They want personal information, like Social Security numbers – for identity theft and fraud. If they called you, never give it out.

They’re collecting a debt you don’t remember – you have the right to a mailed copy of any claim. Demand one!

They claim to have kidnapped someone you know – Some scammers now use social media to find the names and whereabouts of your friends and family members, and use that information to impersonate kidnappers and demand ransom money. It may sound terrifying, but it’s most often fake. Definitely don’t pay them anything. Instead, contact your friend or relative immediately, and report the call to the FTC/CRTC or the police.

They want you to invest in something – Unless it’s someone you know, they get no dough!

They just want to confirm your debit or credit card number – this is the fastest way to get defrauded

They want you to make an immediate decision – even if it’s something you want, pressure = fraud. Hang up and do your own research.

The call looks like it’s coming from your own phone – hackers claim that they’re from the phone company, and just want you to verify those magic numbers. Don’t do it!

They’re too friendly – It’s nice to talk to nice people….until they steal you blind. Beware of unknown callers who seem really, Really friendly.

It’s a jungle out there. Keep your eyes on your fries – and your wallet, and online data. 😳

Pros And Cons

There have always been ways to separate the gullible from their money, but the internet has provided the pros with a method to practice their cons, quicker, easier, more anonymously, and over a much wider scope.

I resentfully awoke the other day, 2 hours before my much-needed beauty sleep normally ended, to a ringing telephone.  Sullenly answering it, I was assailed by a too-perky, recorded female voice informing me that her corporation was aware that I was paying too high an interest rate on my credit card (How?), and this was my last chance….Yadda, Yadda, Yadda!  Bottom line – pay money.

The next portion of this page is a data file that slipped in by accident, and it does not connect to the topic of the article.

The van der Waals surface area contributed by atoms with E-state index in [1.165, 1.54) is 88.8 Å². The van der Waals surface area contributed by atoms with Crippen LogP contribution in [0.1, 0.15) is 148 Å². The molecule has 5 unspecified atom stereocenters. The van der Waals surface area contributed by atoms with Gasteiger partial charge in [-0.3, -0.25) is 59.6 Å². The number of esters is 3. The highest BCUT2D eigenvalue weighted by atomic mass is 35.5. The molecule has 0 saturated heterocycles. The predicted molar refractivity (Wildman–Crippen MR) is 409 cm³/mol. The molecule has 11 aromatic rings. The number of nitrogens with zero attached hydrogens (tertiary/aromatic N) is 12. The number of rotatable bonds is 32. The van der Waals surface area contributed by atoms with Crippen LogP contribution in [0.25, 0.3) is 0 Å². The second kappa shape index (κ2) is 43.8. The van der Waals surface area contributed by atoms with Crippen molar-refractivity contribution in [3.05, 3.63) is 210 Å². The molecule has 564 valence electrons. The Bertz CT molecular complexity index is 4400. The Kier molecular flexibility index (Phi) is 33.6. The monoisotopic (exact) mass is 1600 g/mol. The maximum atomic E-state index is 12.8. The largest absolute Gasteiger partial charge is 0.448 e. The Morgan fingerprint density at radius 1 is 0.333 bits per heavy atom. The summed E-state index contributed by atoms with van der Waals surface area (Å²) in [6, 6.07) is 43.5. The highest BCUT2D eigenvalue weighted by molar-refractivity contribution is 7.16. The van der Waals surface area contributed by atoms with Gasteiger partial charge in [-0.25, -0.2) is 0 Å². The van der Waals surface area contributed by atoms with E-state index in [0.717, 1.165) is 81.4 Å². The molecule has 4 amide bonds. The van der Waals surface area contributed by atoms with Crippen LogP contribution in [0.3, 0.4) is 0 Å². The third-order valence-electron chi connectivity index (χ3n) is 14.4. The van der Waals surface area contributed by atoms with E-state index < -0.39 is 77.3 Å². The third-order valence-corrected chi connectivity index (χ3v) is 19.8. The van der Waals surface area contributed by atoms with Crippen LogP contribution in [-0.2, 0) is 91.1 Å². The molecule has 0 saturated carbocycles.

At the end of the recording, the voice said, “If you no longer wish to receive these notifications, press 2 now.”  If this was my last chance, why do I continue to receive 2 or 3 of these calls every week?  And you can push that number 2 till it falls off the phone, the wife has stabbed it dozens of times, yet the calls persist.

We used to get about the same number of calls from some Paki, who told us that he was from Microsoft, and they had noticed that we had problems with our computer (again, how?!  hundreds of millions of computers, and you noticed a problem, on mine?).  Even many users with MSN.com as their home page, didn’t recognize a Microsoft connection.

Perhaps Microsoft threatened legal action of some sort.  Now they tell you that they are from “the Word Program Department,” and if you’ll just perform their electronic voodoo, and let them take over your computer, they’ll fix it all better – right after they empty your bank accounts and max out your credit cards.